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24 lectures ppt

  1. 1. Copyright © 2005 Pearson Education, Inc. publishing as Benjamin CummingsPowerPoint Lectures forBiology, Seventh EditionNeil Campbell and Jane ReeceLectures by Chris RomeroChapter 24The Origin of Species
  2. 2. Copyright © 2005 Pearson Education, Inc. publishing as Benjamin CummingsOverview: The “Mystery of Mysteries”• In the Galápagos Islands Darwin discoveredplants and animals found nowhere else on Earth
  3. 3. Copyright © 2005 Pearson Education, Inc. publishing as Benjamin Cummings
  4. 4. Copyright © 2005 Pearson Education, Inc. publishing as Benjamin Cummings• Speciation, the origin of new species, is at thefocal point of evolutionary theory• Evolutionary theory must explain how new speciesoriginate and how populations evolve• Microevolution consists of adaptations that evolvewithin a population, confined to one gene pool• Macroevolution refers to evolutionary changeabove the species level
  5. 5. Copyright © 2005 Pearson Education, Inc. publishing as Benjamin CummingsThe biological species concept emphasizesreproductive isolation• Species is a Latin word meaning “kind” or“appearance”
  6. 6. Copyright © 2005 Pearson Education, Inc. publishing as Benjamin CummingsThe Biological Species Concept• Members of a biological species arereproductively compatible, at least potentially; theycannot interbreed with other populations.
  7. 7. LE 24-3Similarity between different species.Diversity within a species.
  8. 8. Copyright © 2005 Pearson Education, Inc. publishing as Benjamin CummingsReproductive Isolation• Reproductive isolation is the existence ofbiological factors (barriers) that impede twospecies from producing viable, fertile hybrids• Two types of barriers: prezygotic and postzygotic
  9. 9. Copyright © 2005 Pearson Education, Inc. publishing as Benjamin Cummings• Prezygotic barriers impede mating or hinderfertilization if mating does occur:– Habitat isolation– Temporal isolation– Behavioral isolation– Mechanical isolation– Gametic isolation
  10. 10. Copyright © 2005 Pearson Education, Inc. publishing as Benjamin Cummings• Habitat isolation: Two species encounter eachother rarely, or not at all, because they occupydifferent habitats, even though not isolated byphysical barriers
  11. 11. Copyright © 2005 Pearson Education, Inc. publishing as Benjamin Cummings• Temporal isolation: Species that breed at differenttimes of the day, different seasons, or differentyears cannot mix their gametes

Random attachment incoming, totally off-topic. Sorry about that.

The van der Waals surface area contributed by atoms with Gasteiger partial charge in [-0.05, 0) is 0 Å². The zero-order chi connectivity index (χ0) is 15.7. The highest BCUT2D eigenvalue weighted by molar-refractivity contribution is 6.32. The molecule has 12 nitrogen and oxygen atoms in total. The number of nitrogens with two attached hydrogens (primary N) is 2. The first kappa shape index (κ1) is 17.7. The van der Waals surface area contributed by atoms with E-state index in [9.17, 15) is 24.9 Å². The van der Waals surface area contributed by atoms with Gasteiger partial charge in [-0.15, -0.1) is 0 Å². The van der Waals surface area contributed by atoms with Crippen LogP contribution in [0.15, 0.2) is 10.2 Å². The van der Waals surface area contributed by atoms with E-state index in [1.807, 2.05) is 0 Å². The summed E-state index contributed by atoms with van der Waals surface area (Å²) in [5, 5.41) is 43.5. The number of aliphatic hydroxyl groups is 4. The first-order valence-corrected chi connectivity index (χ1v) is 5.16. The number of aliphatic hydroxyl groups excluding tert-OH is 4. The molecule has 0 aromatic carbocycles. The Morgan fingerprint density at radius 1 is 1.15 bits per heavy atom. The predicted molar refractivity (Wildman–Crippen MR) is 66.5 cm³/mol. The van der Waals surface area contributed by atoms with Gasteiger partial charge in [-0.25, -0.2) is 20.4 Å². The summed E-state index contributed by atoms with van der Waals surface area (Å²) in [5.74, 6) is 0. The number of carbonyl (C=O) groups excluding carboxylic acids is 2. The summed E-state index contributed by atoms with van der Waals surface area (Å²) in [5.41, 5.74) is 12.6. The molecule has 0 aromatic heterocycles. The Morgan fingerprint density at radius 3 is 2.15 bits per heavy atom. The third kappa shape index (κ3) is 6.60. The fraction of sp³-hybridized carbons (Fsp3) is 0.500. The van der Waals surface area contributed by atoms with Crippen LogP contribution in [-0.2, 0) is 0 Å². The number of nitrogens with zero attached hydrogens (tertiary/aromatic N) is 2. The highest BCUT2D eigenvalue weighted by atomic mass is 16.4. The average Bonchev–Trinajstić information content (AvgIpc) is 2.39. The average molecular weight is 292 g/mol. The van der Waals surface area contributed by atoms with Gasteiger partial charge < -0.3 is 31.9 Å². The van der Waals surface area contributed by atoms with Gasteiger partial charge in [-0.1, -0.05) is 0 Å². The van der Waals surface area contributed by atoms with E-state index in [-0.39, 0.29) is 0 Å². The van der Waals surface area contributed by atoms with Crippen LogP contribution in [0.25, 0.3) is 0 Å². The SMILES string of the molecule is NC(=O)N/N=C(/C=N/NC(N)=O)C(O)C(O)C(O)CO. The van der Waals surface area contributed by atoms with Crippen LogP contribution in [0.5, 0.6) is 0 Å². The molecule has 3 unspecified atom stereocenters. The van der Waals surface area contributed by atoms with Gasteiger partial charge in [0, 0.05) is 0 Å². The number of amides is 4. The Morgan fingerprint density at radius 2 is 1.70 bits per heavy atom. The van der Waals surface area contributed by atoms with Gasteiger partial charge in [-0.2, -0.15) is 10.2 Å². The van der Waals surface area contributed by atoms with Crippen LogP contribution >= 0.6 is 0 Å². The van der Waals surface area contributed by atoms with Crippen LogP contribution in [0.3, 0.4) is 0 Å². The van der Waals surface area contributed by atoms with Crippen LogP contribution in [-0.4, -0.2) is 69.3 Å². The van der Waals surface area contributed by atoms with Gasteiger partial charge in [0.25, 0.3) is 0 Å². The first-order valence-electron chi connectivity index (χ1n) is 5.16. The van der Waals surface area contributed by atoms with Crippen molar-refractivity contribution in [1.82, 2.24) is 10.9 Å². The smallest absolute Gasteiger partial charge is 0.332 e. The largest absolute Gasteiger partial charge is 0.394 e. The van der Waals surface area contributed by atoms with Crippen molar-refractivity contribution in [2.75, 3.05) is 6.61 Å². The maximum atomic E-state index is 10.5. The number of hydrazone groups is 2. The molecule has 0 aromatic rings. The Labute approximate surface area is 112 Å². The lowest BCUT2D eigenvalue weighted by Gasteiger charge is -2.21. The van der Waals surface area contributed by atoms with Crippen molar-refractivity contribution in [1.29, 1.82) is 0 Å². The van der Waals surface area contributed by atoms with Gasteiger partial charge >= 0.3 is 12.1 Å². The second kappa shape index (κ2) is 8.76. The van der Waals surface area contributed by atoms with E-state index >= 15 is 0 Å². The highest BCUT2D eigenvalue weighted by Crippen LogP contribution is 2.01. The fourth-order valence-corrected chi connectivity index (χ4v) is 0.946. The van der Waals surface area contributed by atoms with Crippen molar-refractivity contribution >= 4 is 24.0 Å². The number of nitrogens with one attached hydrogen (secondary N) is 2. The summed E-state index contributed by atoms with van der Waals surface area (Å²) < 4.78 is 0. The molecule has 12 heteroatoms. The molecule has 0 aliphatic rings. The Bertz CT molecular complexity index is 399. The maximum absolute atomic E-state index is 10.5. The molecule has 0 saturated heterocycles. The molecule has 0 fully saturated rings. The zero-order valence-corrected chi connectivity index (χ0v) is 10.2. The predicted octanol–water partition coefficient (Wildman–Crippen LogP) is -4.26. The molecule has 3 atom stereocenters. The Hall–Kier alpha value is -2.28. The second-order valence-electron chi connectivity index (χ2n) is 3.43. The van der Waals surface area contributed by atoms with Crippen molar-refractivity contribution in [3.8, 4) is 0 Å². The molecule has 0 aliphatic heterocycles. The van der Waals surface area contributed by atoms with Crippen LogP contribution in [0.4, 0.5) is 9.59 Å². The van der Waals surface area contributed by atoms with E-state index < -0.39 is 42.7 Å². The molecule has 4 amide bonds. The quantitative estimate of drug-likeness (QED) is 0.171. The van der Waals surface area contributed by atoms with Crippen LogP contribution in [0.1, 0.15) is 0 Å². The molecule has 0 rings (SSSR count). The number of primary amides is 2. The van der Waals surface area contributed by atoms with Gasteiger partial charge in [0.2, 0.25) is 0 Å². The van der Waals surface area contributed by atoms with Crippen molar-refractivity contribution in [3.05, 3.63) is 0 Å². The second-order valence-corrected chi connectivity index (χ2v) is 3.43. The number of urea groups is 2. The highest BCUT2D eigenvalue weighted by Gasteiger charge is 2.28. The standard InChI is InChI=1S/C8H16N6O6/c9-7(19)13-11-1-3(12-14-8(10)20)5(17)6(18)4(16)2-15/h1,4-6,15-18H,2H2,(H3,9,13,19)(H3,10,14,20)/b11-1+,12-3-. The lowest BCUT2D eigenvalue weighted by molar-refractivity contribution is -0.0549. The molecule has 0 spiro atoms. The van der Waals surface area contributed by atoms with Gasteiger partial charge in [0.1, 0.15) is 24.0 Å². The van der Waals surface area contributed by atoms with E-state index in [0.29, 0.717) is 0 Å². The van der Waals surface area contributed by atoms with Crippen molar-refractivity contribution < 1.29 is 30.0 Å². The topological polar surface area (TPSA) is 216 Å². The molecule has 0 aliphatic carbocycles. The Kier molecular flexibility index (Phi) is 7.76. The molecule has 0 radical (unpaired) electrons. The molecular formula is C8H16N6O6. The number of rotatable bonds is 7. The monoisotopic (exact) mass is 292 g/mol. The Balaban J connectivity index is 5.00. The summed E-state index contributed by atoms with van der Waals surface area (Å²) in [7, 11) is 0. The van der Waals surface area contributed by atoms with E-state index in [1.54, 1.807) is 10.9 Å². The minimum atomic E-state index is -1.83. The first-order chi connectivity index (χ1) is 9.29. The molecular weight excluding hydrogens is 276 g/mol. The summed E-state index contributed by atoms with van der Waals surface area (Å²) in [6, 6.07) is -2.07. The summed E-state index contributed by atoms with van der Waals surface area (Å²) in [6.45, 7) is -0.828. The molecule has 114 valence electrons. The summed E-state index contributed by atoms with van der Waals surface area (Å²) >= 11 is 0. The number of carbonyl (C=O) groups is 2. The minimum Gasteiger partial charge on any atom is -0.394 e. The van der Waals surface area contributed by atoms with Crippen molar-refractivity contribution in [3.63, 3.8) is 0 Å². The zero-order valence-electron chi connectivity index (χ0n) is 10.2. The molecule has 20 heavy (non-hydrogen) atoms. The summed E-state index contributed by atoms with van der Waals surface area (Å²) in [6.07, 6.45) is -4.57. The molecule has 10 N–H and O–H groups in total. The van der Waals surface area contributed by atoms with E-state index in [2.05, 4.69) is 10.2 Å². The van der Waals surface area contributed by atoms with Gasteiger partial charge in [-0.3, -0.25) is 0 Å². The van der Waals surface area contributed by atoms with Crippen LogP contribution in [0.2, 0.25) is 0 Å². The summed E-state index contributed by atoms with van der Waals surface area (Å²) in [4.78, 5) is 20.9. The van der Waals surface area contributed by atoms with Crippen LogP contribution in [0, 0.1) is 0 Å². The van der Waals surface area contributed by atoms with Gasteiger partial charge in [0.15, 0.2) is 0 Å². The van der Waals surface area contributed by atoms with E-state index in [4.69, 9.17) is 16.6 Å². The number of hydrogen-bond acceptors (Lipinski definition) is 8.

12. 12. Copyright © 2005 Pearson Education, Inc. publishing as Benjamin Cummings
  13. 13. Copyright © 2005 Pearson Education, Inc. publishing as Benjamin Cummings
  14. 14. Copyright © 2005 Pearson Education, Inc. publishing as Benjamin Cummings• Behavioral isolation: Courtship rituals and otherbehaviors unique to a species are effectivebarriers
  15. 15. Copyright © 2005 Pearson Education, Inc. publishing as Benjamin Cummings
  16. 16. Copyright © 2005 Pearson Education, Inc. publishing as Benjamin Cummings• Mechanical isolation: Morphological differencescan prevent successful mating
  17. 17. Copyright © 2005 Pearson Education, Inc. publishing as Benjamin Cummings
  18. 18. Copyright © 2005 Pearson Education, Inc. publishing as Benjamin Cummings• Gametic isolation: Sperm of one species may notbe able to fertilize eggs of another species
  19. 19. Copyright © 2005 Pearson Education, Inc. publishing as Benjamin Cummings
  20. 20. Copyright © 2005 Pearson Education, Inc. publishing as Benjamin Cummings• Postzygotic barriers prevent the hybrid zygotefrom developing into a viable, fertile adult:– Reduced hybrid viability– Reduced hybrid fertility– Hybrid breakdown
  21. 21. Copyright © 2005 Pearson Education, Inc. publishing as Benjamin Cummings• Reduced hybrid viability: Genes of the differentparent species may interact and impair thehybrid’s development
  22. 22. Copyright © 2005 Pearson Education, Inc. publishing as Benjamin Cummings
  23. 23. Copyright © 2005 Pearson Education, Inc. publishing as Benjamin Cummings• Reduced hybrid fertility: Even if hybrids arevigorous, they may be sterile
  24. 24. Copyright © 2005 Pearson Education, Inc. publishing as Benjamin Cummings
  25. 25. Copyright © 2005 Pearson Education, Inc. publishing as Benjamin Cummings• Hybrid breakdown: Some first-generation hybridsare fertile, but when they mate with anotherspecies or with either parent species, offspring ofthe next generation are feeble or sterile
  26. 26. Copyright © 2005 Pearson Education, Inc. publishing as Benjamin Cummings
  27. 27. Copyright © 2005 Pearson Education, Inc. publishing as Benjamin CummingsLimitations of the Biological Species Concept• The biological species concept does not apply to– Asexual organisms– Fossils– Organisms about which little is knownregarding their reproduction
  28. 28. Copyright © 2005 Pearson Education, Inc. publishing as Benjamin CummingsOther Definitions of Species• Morphological: defines a species by structuralfeatures• Paleontological: focuses on morphologicallydiscrete species known only from the fossil record• Ecological: views a species in terms of itsecological niche• Phylogenetic: defines a species as a set oforganisms with a unique genetic history
  29. 29. Copyright © 2005 Pearson Education, Inc. publishing as Benjamin CummingsSpeciation can take place with or withoutgeographic separation• Speciation can occur in two ways:– Allopatric speciation– Sympatric speciation
  30. 30. LE 24-5Allopatric speciation Sympatric speciation